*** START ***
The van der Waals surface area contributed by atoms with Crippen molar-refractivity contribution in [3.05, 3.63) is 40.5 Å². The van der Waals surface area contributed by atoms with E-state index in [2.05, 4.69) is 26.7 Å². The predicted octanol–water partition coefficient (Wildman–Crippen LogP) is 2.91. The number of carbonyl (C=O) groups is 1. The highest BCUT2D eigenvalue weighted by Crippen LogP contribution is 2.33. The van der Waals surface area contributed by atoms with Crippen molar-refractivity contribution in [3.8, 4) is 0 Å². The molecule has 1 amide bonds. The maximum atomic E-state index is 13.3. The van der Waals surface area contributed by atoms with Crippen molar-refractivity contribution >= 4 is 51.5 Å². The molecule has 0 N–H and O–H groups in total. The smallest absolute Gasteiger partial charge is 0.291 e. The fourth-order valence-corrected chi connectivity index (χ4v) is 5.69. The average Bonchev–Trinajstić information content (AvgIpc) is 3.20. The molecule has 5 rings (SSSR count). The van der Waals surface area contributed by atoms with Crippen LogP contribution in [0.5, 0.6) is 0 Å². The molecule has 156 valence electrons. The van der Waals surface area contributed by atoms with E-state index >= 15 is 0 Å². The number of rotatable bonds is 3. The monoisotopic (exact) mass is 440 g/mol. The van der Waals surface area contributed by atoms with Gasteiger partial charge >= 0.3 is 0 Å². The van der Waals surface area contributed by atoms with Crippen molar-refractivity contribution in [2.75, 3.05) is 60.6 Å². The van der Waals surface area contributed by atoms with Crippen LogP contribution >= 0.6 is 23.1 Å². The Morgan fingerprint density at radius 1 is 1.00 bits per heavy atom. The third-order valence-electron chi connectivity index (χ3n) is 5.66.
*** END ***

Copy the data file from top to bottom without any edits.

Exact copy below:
The van der Waals surface area contributed by atoms with Crippen molar-refractivity contribution in [3.05, 3.63) is 40.5 Å². The van der Waals surface area contributed by atoms with E-state index in [2.05, 4.69) is 26.7 Å². The predicted octanol–water partition coefficient (Wildman–Crippen LogP) is 2.91. The number of carbonyl (C=O) groups is 1. The highest BCUT2D eigenvalue weighted by Crippen LogP contribution is 2.33. The van der Waals surface area contributed by atoms with Crippen molar-refractivity contribution in [3.8, 4) is 0 Å². The molecule has 1 amide bonds. The maximum atomic E-state index is 13.3. The van der Waals surface area contributed by atoms with Crippen molar-refractivity contribution >= 4 is 51.5 Å². The molecule has 0 N–H and O–H groups in total. The smallest absolute Gasteiger partial charge is 0.291 e. The fourth-order valence-corrected chi connectivity index (χ4v) is 5.69. The average Bonchev–Trinajstić information content (AvgIpc) is 3.20. The molecule has 5 rings (SSSR count). The van der Waals surface area contributed by atoms with Crippen LogP contribution in [0.5, 0.6) is 0 Å². The molecule has 156 valence electrons. The van der Waals surface area contributed by atoms with E-state index >= 15 is 0 Å². The number of rotatable bonds is 3. The monoisotopic (exact) mass is 440 g/mol. The van der Waals surface area contributed by atoms with Gasteiger partial charge >= 0.3 is 0 Å². The van der Waals surface area contributed by atoms with Crippen molar-refractivity contribution in [2.75, 3.05) is 60.6 Å². The van der Waals surface area contributed by atoms with Crippen LogP contribution >= 0.6 is 23.1 Å². The Morgan fingerprint density at radius 1 is 1.00 bits per heavy atom. The third-order valence-electron chi connectivity index (χ3n) is 5.66.